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mental health mondays :: d for depression?

one of the things that makes depression so difficult to treat is that it can be difficult to distinguish whether it's a condition in itself or a symptom of something else. you can be depressed for no reason other than being depressed, but you can also be depressed as an effect of a condition that has nothing to do with your mood, your outlook or your neurotransmitters- kinda.

because if you've ever tried to diagnose yourself on line, you've probably noticed that depression is a
symptom of just about everything- as ubiquitous as headaches or stomach upset, which means that just because you're showing all the symptoms of depression doesn't mean that it's necessarily your problem. excessive drinking causes depression. so can surgery. a lot of medications can cause depression. thyroid problems can too. chronic or long-duration illnesses like cancer, multiple sclerosis, fibromyalgia or diabetes are known to cause secondary depression at much higher rates than are found in the general population.

on top of that, the brain is vulnerable to imbalances in hormones, enzymes, vitamins and nutrients which can trigger depression. so if you're ever wondering why it can be difficult to find a treatment for depression, keep in mind just how fantastically complex you are.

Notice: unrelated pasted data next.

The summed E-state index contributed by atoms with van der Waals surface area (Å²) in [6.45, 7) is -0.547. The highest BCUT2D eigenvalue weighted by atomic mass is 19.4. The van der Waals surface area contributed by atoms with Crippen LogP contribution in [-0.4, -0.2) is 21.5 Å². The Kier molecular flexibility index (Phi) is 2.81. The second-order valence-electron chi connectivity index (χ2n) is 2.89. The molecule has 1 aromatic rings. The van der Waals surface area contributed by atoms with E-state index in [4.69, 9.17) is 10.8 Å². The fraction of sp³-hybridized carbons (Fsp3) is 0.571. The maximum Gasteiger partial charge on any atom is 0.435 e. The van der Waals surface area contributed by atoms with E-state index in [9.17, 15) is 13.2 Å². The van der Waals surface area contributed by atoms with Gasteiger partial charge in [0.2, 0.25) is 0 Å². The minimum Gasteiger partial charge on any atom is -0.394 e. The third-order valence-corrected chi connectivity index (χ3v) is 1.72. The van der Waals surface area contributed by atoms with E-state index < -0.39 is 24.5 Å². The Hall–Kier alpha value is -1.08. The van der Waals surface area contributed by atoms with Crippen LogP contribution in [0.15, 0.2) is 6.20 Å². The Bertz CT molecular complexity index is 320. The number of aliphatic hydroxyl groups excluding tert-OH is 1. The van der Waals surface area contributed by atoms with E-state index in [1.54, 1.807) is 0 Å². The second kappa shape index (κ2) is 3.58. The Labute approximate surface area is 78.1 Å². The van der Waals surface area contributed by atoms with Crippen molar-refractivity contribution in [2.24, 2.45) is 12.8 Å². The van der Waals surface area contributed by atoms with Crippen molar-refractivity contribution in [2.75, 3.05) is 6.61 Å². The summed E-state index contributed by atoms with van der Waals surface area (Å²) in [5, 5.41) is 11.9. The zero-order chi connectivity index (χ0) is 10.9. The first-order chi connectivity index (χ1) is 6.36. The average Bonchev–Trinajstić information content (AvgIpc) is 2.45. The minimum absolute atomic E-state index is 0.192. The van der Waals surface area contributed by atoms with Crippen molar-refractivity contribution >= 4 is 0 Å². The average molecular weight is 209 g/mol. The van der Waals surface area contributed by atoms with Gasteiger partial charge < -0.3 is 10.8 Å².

evidence on dietary methods of controlling depression and other mood disorders is often controversial, often because it isn't conducted using the same standards as pharmaceutical testing [double-blinding, use of a placebo control]. unfortunately, that is more than likely to continue, simply because the financial incentives to conduct these sorts of tests is pretty lean. however, i was sort of interested to see the results of this new study conducted by the stritch school of medicine at loyola university in chicago.

the study is pretty specific in its scope: the effects of vitamin d on pain caused by depression in women with type 2 diabetes. but that may be the way of the future when it comes to controlling mental disorders without relying on powerful pharmaceuticals for years or even decades- rather than taking one thing to treat a broad condition like depression, it may be necessary to address the syndrome bit by bit.

after all, while it might seem obvious that vitamin d- which we get from sunlight, among other sources- might be effective against seasonal depression, research has shown that that's not necessarily true. and yet the loyola study shows that it is a very promising treatment for a specific symptom of depression within a particular sub-group.

clearly, we're only beginning to understand the complexity of the long term treatment of mental and mood disorders. but for now, especially if you're a woman with type 2 diabetes, make sure you enjoy the 5 minutes of daily sunshine we've been getting. 

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dj kali & mr. dna @ casa del popolo post-punk night